While it thrives in zones 9-12, you can grow this tropical plant in a container or as an annual in cooler climates.  It is known as the true ginger as it is one of the oldest known spice.  Its origin is in the tropics of Asia. It is best known by its aroma and pungent flavor.

Propagation can be accomplished by purchasing fresh ginger rhizomes in the spring and cut into short pieces, each with several healthy buds.  After the cuts have dried out for a day or two plant them just below the surface of the soil in a partially shady spot with plenty of room for the plant to grow to its mature size of 4′ high X 3′ wide. To avoid root rot water sparingly until the plant starts to grow, then water and fertilize regularly.  If potted, bring the plant inside before the temperatures drop below 50 degrees F. to avoid root rot in wet, cold soil. Carefully harvest several rhizomes to allow the remainder to continue to grow.

The rhizomes are brown to golden colored with a corky outer skin that can be damaged through handling.  The inside is a pale yellow and has a spicy scent.  Young rhizomes are juicy and fleshy and mild taste.  With maturity, they will dry,  become more fibrous and have a somewhat zingy taste.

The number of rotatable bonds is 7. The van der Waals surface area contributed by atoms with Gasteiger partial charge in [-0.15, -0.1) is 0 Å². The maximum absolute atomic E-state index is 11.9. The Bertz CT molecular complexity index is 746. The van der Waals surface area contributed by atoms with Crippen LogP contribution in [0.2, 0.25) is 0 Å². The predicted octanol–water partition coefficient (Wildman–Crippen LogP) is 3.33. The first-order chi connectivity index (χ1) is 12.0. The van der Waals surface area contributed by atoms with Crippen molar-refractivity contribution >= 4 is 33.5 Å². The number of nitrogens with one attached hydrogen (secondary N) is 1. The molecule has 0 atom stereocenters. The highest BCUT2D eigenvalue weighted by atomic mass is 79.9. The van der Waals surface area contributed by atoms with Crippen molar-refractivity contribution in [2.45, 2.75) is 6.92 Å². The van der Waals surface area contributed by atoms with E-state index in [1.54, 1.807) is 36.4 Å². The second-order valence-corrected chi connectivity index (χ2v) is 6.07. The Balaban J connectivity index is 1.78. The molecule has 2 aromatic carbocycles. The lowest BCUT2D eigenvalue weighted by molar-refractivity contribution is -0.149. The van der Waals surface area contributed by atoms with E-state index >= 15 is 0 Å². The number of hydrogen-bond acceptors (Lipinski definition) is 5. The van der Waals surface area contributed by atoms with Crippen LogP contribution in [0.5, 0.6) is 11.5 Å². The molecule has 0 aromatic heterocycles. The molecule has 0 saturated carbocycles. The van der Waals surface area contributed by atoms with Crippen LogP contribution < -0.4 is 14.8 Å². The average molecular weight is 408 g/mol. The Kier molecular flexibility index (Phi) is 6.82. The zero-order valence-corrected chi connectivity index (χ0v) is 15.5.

It can be grown in a variety of soil types, but does best in soil that is rich in organic matter.  Newly planted clumps will not flower for two years.  The flowers grow on a separate, leafless stem.  Container plants rarely bloom.

Some cultures used fresh or frozen rhizomes in soups and stir-fry.  Young sprouts are also edible.  Baked goods, such as gingerbread and gingersnaps are both prepared using ginger.  In the US, it is marketed in a powdered or candied form.

Used as a herbal remedy for wide range of conditions.

Insects, Diseases, and Other Plant Problems:  Cold and/or wet locations can cause root rot.  Placing plants in full sun can result in the foliage tipped with brown and poor growth.


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